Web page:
The penalties in both the EU and the US are then unsupportable for business; there is a little choice but to be ready for serialisation or face probable collapse of the company.

Van Baelen summarises the importance for EU business quite clearly: “With the legislation, if you do not apply these safety features by February 2019, you will not be allowed anymore to put your products on the market.”

“A lot of companies, especially smaller companies, only found out in the late stages about this legislation and are trying to be exempted from this regulation by calling out to their national competent authorities. This is not an option – it would be an infringement of European law”.

Pies, of Merck KGaA, sympathised with the difficulties smaller businesses are having: “We are talking about a complex process that goes far beyond just looking at hardware installation on a production line. Merck’s Track and Trace programme consists of more than 250 sub-projects. We can imagine that for many smaller companies, that must represent a huge burden. 

“Some CMOs are using their preparedness as a selling point. On our side, in the process of this implementation, we had to discontinue a few contracts with CMOs that could not comply with the process.”

Facing the inevitable

It is no wonder that, when faced with such extreme measures, some companies have left the process of serialisation late or have not implemented it at all. Prompting the FDA’s decision to push back the deadline for the DSCSA was the published report that suggested 40% of companies consulted in a survey by IQPC that were required to be ready, would not be prepared for another 18-24 months when consulted at the end of 2016.

Van Baelen, when questioned on whether the EC would extend the deadline in a similar manner to the US, was adamant that this would not be the case: “I think at this stage it is not going to be possible. The approach of the US was to take a staged approach – starting with serialisation and implementing aggregation on a later stage. Eventually, they managed to grant an extension on the deadline for aggregation as this is extremely costly and complex. However, so far, companies are working very hard on serialisation for the EU and it would also not be fair on those who comply to the law; good students should not be punished for the behaviour of the bad students in the classroom.”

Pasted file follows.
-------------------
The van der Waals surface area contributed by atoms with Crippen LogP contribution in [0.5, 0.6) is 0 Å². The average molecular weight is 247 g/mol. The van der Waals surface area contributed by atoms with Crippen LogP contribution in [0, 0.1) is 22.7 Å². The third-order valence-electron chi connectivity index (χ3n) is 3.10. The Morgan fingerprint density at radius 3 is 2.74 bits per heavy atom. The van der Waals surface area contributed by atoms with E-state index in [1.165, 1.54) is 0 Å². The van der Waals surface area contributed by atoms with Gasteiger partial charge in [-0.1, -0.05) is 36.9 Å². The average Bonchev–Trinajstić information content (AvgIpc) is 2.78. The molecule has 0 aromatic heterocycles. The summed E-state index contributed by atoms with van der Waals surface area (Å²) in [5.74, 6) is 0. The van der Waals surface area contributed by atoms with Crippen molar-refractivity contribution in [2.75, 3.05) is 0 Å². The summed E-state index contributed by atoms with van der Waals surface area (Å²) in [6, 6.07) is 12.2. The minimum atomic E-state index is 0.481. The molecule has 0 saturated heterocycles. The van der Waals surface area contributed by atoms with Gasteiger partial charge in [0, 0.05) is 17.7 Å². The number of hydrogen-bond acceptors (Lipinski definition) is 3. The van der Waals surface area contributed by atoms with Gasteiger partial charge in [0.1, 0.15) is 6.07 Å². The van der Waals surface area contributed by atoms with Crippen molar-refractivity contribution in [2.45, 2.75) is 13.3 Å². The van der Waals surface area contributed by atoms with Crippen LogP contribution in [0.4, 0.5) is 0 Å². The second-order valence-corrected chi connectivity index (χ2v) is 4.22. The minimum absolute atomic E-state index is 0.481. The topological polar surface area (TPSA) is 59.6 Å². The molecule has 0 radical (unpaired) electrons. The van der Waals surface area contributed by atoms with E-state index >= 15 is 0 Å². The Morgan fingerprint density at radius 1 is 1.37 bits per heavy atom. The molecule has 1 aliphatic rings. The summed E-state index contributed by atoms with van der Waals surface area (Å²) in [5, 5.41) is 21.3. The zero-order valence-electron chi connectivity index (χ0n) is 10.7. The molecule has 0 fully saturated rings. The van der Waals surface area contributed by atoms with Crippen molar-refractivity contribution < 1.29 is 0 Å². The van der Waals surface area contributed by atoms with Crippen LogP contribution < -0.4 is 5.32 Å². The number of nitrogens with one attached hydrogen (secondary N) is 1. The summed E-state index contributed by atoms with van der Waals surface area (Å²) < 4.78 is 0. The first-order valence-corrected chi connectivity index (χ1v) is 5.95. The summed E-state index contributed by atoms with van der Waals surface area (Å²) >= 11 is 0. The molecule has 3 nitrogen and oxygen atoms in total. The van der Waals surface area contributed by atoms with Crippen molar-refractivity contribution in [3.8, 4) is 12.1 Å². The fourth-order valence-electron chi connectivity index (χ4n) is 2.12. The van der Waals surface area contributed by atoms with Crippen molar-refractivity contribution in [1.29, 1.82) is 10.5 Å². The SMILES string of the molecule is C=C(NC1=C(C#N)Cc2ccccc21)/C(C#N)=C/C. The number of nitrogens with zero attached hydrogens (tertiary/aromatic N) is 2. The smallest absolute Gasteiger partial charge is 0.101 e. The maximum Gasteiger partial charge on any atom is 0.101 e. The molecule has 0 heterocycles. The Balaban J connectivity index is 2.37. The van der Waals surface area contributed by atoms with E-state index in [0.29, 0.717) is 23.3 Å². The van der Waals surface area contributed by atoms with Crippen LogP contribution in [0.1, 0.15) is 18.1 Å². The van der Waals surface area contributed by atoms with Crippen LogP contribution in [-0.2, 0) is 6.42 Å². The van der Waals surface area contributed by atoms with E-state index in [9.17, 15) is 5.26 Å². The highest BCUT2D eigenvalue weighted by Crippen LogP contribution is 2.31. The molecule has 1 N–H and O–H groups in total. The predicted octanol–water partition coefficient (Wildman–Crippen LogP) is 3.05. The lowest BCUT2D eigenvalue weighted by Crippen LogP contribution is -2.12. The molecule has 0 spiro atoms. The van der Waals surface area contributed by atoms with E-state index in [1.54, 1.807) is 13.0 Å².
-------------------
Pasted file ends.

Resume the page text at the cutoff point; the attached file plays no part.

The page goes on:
Implementation, however, is not a simple task and explains why Van Baelen suggested that companies needed the support of member organisations such as Medicines for Europe.

There are a number of concerns for those tasked with implementing the DSCSA and the FMD, closely linked to the complexity of the undertaking itself. The difficulties of implementing the changes, often across more than one facility, are self-evident. There is also the process of coordinating approaches between pharma companies and CMOs, and across different territories: there are a number of different companies offering to aid the implementation of serialisation, and the different approaches recommended by each is then a process of considerable necessary research. Potential disruption to current supply chain operations is also a concern, the requirements for handling the vast of amount of data involved are significant, and there is the worry about cost.

The last point is the major concern: 54% of those in the industry believe that cost is the largest barrier to FMD implementation, according to a report by SEA Vision. The process can cost millions of dollars or euros, a sum that is not a huge cause of concern for the big pharma companies, but for the smaller CMOs and pharma companies this can be an insurmountable obstacle. 

It is an extensive list of worries and challenges that companies have had to or still need to face, and helps explain why there was a certain degree of pushback from certain sectors of the industry when the requirements were announced.